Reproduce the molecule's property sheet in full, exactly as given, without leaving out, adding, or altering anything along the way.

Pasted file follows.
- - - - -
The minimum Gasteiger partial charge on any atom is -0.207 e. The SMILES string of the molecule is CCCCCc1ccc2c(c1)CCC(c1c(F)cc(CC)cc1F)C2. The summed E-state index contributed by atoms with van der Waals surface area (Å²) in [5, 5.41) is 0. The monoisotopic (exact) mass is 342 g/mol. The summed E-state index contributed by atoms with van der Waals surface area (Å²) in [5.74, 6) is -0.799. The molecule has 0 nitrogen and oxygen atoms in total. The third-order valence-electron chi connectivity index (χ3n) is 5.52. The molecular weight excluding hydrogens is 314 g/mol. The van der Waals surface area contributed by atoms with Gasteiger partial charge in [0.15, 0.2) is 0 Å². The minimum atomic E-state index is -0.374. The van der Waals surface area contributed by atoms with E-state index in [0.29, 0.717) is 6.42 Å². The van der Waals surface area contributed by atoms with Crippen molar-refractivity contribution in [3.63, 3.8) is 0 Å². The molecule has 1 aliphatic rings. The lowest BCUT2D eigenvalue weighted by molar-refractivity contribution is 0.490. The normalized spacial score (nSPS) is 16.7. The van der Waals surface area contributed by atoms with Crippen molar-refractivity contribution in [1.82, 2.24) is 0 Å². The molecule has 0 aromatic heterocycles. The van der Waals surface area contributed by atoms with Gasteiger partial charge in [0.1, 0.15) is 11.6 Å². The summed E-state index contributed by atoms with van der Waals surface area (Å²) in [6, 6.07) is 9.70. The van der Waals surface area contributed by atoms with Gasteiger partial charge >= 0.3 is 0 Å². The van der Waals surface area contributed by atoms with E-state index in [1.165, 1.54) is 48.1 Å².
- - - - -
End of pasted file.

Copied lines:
The minimum Gasteiger partial charge on any atom is -0.207 e. The SMILES string of the molecule is CCCCCc1ccc2c(c1)CCC(c1c(F)cc(CC)cc1F)C2. The summed E-state index contributed by atoms with van der Waals surface area (Å²) in [5, 5.41) is 0. The monoisotopic (exact) mass is 342 g/mol. The summed E-state index contributed by atoms with van der Waals surface area (Å²) in [5.74, 6) is -0.799. The molecule has 0 nitrogen and oxygen atoms in total. The third-order valence-electron chi connectivity index (χ3n) is 5.52. The molecular weight excluding hydrogens is 314 g/mol. The van der Waals surface area contributed by atoms with Gasteiger partial charge in [0.15, 0.2) is 0 Å². The minimum atomic E-state index is -0.374. The van der Waals surface area contributed by atoms with E-state index in [0.29, 0.717) is 6.42 Å². The van der Waals surface area contributed by atoms with Crippen molar-refractivity contribution in [3.63, 3.8) is 0 Å². The molecule has 1 aliphatic rings. The lowest BCUT2D eigenvalue weighted by molar-refractivity contribution is 0.490. The normalized spacial score (nSPS) is 16.7. The van der Waals surface area contributed by atoms with Crippen molar-refractivity contribution in [1.82, 2.24) is 0 Å². The molecule has 0 aromatic heterocycles. The van der Waals surface area contributed by atoms with Gasteiger partial charge in [0.1, 0.15) is 11.6 Å². The summed E-state index contributed by atoms with van der Waals surface area (Å²) in [6, 6.07) is 9.70. The van der Waals surface area contributed by atoms with Gasteiger partial charge >= 0.3 is 0 Å². The van der Waals surface area contributed by atoms with E-state index in [1.165, 1.54) is 48.1 Å².